Well, let me tell you, that was one of the most amazing birthday cakes I had ever had…even back when I could eat regular birthday cake. And the doughnuts won me over. Immediately. Since then, my relationship with the owner, Annie May McGill, as well as the Production and Catering Manager, Kenna Nelson, has grown. In fact, I stop in almost every Saturday for their amazing hot breakfast, which they cook to order. I step into the door and they ask me if I’m having my usual, which is the Allergen-Free Vegan Sausage Sandwich with an allergen free cinnamon-sugar doughnut on most days. Unless I happen to come in past the breakfast time, in which case, I get one of their amazing handmade pizzas…with crust that isn’t cracker-thin. It’s perfection.
In fact, everything I have ever purchased from Annie May’s Sweet Cafe has been amazing. I love it so much, I take all my friends there when they are in town. None of them have to eat gluten-free…but none of them have been unhappy with the quality or taste of their food at Annie May’s as well.
And the variety offered at this bakery is amazing. It’s not just cookies, cakes, bars, cupcakes, breads and doughnuts. Every day, the offer a lunch special, ranging from soups, salads, sandwiches, to pizza. All of which is gluten-free. Most of which is also allergen-free.
And on Saturdays, you get your choice of French toast or having one of their amazing breakfast sandwiches. I rave over the gluten-free bread the vegan sausage patty is placed on. Oh, and that gluten-free and vegan sausage patty is brought into Annie May’s from another local food truck called Grind. Local businesses supporting other local businesses. That’s a cycle I can get behind.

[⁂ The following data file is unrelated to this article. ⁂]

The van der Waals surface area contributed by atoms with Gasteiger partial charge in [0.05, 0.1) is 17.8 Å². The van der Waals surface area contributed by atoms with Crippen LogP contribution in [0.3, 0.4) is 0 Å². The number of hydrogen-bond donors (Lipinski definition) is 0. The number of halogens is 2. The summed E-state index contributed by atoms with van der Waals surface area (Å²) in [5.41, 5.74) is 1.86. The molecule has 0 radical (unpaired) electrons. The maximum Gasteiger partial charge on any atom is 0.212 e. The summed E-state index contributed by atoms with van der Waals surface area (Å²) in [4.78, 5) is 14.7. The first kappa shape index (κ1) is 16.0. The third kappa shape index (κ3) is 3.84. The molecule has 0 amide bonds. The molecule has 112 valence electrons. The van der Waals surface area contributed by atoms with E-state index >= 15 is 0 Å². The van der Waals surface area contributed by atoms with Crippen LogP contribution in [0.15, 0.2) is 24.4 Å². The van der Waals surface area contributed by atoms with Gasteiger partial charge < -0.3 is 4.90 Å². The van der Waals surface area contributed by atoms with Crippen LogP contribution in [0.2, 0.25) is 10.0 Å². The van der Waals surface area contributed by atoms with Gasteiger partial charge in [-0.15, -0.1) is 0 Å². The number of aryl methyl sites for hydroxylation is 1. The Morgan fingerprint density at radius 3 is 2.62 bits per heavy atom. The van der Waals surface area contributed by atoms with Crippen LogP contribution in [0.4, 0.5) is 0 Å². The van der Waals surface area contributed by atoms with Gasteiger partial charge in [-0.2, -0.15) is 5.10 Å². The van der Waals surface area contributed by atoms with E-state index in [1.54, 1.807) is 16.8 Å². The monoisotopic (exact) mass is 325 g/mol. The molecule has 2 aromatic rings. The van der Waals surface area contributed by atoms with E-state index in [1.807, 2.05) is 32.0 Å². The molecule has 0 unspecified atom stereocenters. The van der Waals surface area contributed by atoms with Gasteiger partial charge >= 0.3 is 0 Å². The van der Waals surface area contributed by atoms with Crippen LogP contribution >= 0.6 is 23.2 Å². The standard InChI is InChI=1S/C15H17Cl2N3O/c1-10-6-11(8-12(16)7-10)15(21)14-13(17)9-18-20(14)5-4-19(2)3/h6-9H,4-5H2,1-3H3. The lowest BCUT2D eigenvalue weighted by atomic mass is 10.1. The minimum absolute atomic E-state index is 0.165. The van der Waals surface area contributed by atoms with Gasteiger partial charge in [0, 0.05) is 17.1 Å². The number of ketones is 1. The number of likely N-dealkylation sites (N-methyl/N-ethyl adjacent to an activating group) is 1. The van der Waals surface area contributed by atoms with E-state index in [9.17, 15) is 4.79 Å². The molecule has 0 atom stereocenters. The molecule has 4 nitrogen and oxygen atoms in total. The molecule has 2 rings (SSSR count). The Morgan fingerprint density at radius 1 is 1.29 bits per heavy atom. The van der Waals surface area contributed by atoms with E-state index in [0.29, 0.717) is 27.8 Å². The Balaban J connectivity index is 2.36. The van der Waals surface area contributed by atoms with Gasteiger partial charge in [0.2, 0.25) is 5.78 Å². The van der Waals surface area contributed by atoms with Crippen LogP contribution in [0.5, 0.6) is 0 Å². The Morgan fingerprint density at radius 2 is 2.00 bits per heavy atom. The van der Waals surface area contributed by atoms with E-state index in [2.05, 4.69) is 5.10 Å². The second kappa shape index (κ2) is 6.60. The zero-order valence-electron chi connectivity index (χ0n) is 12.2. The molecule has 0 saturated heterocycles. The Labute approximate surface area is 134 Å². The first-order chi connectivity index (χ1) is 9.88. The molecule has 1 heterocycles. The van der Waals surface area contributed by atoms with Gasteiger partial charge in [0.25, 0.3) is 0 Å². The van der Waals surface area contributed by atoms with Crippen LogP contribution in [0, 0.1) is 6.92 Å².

That cycle holds true when it comes to my discovery of Sweet ’N’ Savory, the local food truck that specializes in gluten-free crepes. I discovered the existence of this food truck through Annie May’s Facebook page. The following weekend, at a food truck event at a local brewery, I was able to experience the crepes Sweet ‘N’ Savory was churning out to patrons…those who had to eat gluten-free and even those who don’t.
Sweet ‘N’ Savory is owned and operated by Richard and Ashley Giannini, a husband and wife team, who prior to starting up this food truck had worked at Churchill Downs as assistant trainers with the racehorses. Because of their line of work, the two spent a lot of time in New Orleans and developed a love for French food, specifically with crepes. And, to sweeten the deal, this amazing duo decided to make their crepes gluten-free.
Offering both sweet and savory crepes, the Giannini’s stuff their sweet varieties with fresh fruit and dessert-type toppings, such as Nutella and bananas, Strawberries with dark and white chocolate, and the like. The savory versions can be filled with meats, cheeses and vegetables. They source their ingredients from local suppliers as well. And, in addition to their gluten-free crepes, they also offer patrons fresh fruit smoothies as well as homemade gelato.